New Delhi: The Southwest monsoon, which brings more than 75 per cent of the country’s rainfall during June-September, will be normal this year, Skymet Weather, a private weather forecaster said on Tuesday.
G P Sharma, President (Meteorology) of the Skymet Weather said the Long Period Average (LPA) of the rainfall during June to September will be 103 per cent with an error margin of plus or minus 5 per cent.
“That is the healthy normal,” Sharma said.
He added that there is 60 per cent probability of a ‘normal’ monsoon and 15 per cent probability of ‘above normal’ rainfall.
Monsoon in the range of 96-104 of the LPA is considered to be normal and 103 per cent of the LPA is on the higher side of the normal range.
On a monthly scale, June is likely to receive rainfall of 106 per cent of LPA, while July is expected to record 97 per cent of LPA. August and September are expected to receive 99 per cent and 116 per cent of the LPA, the Skymet said.
Sharma said 2021 will be the third consecutive year of a good monsoon. Last two years have recorded above normal rainfall.
In terms of geographical risk, the plains of north India along with a few parts of the northeast region are likely to be at risk of being rain deficient through the season, the Skymet said.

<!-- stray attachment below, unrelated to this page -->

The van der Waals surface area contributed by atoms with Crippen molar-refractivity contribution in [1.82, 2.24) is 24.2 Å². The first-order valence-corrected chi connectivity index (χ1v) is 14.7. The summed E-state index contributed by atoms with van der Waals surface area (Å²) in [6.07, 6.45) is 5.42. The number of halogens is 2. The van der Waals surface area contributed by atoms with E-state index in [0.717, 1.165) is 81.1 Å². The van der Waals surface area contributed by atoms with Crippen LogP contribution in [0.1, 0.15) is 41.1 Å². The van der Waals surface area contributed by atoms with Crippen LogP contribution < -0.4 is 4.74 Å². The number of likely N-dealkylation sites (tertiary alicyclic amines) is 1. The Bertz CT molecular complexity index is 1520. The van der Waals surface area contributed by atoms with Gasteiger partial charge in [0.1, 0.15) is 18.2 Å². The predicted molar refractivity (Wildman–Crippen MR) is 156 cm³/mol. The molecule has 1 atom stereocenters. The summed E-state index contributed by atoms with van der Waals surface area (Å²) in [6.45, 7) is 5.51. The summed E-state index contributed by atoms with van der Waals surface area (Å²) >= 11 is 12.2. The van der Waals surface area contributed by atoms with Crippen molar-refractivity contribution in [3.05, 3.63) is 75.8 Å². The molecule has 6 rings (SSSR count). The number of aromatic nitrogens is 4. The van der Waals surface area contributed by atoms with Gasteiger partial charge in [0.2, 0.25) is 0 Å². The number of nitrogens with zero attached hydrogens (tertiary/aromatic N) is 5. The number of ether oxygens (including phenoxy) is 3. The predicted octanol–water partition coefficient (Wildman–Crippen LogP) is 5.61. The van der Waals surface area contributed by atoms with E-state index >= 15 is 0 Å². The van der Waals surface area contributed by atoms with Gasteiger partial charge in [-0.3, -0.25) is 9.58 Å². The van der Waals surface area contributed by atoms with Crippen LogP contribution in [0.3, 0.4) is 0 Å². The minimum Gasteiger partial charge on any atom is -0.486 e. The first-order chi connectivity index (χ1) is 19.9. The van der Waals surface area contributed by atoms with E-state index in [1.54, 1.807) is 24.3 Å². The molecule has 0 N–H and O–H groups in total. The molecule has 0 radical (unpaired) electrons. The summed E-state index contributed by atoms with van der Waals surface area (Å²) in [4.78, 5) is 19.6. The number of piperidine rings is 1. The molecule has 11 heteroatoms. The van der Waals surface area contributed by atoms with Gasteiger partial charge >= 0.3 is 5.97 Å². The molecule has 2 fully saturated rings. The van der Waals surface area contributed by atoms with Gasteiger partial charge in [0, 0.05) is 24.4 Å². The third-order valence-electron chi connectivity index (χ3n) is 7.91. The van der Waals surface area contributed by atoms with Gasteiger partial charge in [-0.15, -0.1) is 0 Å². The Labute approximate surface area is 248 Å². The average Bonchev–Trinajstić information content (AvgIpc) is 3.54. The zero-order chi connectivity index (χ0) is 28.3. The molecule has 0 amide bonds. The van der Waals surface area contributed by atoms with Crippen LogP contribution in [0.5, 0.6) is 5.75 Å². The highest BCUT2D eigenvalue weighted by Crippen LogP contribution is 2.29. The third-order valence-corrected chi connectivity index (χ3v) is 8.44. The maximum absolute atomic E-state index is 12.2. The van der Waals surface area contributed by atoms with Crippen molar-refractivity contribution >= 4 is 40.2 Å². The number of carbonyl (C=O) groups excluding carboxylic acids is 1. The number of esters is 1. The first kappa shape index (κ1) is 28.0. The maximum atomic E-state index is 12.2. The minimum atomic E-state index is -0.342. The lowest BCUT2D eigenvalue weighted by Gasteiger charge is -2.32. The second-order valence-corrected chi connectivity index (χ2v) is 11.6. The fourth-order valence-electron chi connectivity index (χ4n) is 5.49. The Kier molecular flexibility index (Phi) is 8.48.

“Also, interior parts of Karnataka face the scare of scanty rains in the core monsoon months of July and August. The onset month of June and the withdrawal phase of September is assuring good countrywide rainfall distribution,” it added.
Yogesh Patil, CEO, Skymet, said the La Nina conditions prevailing in the Pacific Ocean since last year presage softening and are expected to remain neutral through the monsoon season.
La Nina refers to the cooling of the Pacific waters. It has an impact over the sub-continent’s weather.
“ENSO continues to wield a spike mid-way through the season suggesting a fresh phase of cooling, albeit marginal, over the central Pacific Ocean. Therefore, the occurrence of El Nino, which normally corrupts the monsoon, is ruled out,” he said.
Indian Ocean Dipole (IOD) is neutral and is oscillating lightly on either side of the zero line. This parameter seems to incline with a negative shift but remaining within the threshold limits. In this case, it may not heave the monsoon spurts but will refrain from harming the season, the Skymet added.
Negative IOD refers to the warming of Indian Ocean waters and positive IOD refers to its cooling.
The India Meteorological Department (IMD), the country’s official weather forecaster, is likely to release its monsoon forecast later this week.